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How We Decide Paperback – 14 Jan 2010


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Product details

  • Paperback: 302 pages
  • Publisher: Mariner Books; 1 Reprint edition (14 Jan. 2010)
  • Language: English
  • ISBN-10: 0547247990
  • ISBN-13: 978-0547247991
  • Product Dimensions: 20.3 x 13.4 x 1.9 cm
  • Average Customer Review: 4.2 out of 5 stars  See all reviews (18 customer reviews)
  • Amazon Bestsellers Rank: 144,152 in Books (See Top 100 in Books)

More About the Author

Jonah Lehrer is a Contributing Editor at Wired and the author of How We Decide and Proust Was a Neuroscientist. He graduated from Columbia University and studied at Oxford University as a Rhodes Scholar. He's written for The New Yorker, Nature, Seed, The Washington Post and The Boston Globe. He's also a Contributing Editor at Scientific American Mind and National Public Radio's Radio Lab.

Product Description

The first book to use the unexpected discoveries of neuroscience to help us make the best decisions Since Plato, philosophers have described the decision-making process as either rational or emotional: we carefully deliberate, or we blink and go with our gut. But as scientists break open the mind s black box with the latest tools of neuroscience, they re discovering that this is not how the mind works. Our best decisions are a finely tuned blend of both feeling and reason--and the precise mix depends on the situation. When buying a house, for example, it s best to let our unconscious mull over the many variables. But when we re picking a stock, intuition often leads us astray. The trick is to determine when to use the different parts of the brain, and to do this, we need to think harder (and smarter) about how we think. Jonah Lehrer arms us with the tools we need, drawing on cutting-edge research as well as the real-world experiences of a wide range of deciders--from airplane pilots and hedge fund investors to serial killers and poker players. Lehrer shows how people are taking advantage of the new science to make better television shows, win more football games, and improve military intelligence. His goal is to answer two questions that are of interest to just about anyone, from CEOs to firefighters: How does the human mind make decisions? And how can we make those decisions better?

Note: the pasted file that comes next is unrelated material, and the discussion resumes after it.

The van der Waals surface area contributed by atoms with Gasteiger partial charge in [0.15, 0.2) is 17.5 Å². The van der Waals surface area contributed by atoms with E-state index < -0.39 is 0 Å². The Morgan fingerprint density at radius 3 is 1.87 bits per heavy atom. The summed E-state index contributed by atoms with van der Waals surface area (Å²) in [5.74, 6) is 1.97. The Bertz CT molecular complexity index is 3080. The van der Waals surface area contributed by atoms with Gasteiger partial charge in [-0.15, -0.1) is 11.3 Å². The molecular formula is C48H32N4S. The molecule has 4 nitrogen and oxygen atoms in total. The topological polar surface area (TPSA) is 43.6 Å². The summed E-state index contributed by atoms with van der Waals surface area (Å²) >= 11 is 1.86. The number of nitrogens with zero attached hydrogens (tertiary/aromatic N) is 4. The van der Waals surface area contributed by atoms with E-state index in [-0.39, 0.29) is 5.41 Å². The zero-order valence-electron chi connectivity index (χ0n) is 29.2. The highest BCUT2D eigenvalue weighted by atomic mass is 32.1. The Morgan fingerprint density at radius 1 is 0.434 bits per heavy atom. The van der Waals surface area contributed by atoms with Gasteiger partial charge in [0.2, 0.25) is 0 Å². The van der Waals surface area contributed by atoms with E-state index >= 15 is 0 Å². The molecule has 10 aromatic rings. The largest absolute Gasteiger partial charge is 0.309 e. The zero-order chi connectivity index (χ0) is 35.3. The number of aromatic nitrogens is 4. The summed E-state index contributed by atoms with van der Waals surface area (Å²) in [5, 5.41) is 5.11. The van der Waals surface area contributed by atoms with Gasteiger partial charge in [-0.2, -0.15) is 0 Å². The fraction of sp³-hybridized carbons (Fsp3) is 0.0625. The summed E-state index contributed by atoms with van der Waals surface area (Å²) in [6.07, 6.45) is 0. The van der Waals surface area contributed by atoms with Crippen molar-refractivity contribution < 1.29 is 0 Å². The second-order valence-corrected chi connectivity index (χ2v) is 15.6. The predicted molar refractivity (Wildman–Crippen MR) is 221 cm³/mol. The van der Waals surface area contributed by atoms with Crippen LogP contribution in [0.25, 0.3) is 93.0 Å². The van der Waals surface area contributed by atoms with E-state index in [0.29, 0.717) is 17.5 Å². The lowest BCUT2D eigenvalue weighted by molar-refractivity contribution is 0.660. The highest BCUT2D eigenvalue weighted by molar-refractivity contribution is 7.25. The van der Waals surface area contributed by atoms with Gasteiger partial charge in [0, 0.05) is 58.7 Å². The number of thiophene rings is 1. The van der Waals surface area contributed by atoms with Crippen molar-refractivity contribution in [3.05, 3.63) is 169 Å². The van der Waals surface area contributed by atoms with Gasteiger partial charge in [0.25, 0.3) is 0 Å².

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Customer Reviews

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Most Helpful Customer Reviews

29 of 33 people found the following review helpful By Donald Mitchell HALL OF FAMETOP 500 REVIEWERVINE VOICE on 22 April 2009
Format: Hardcover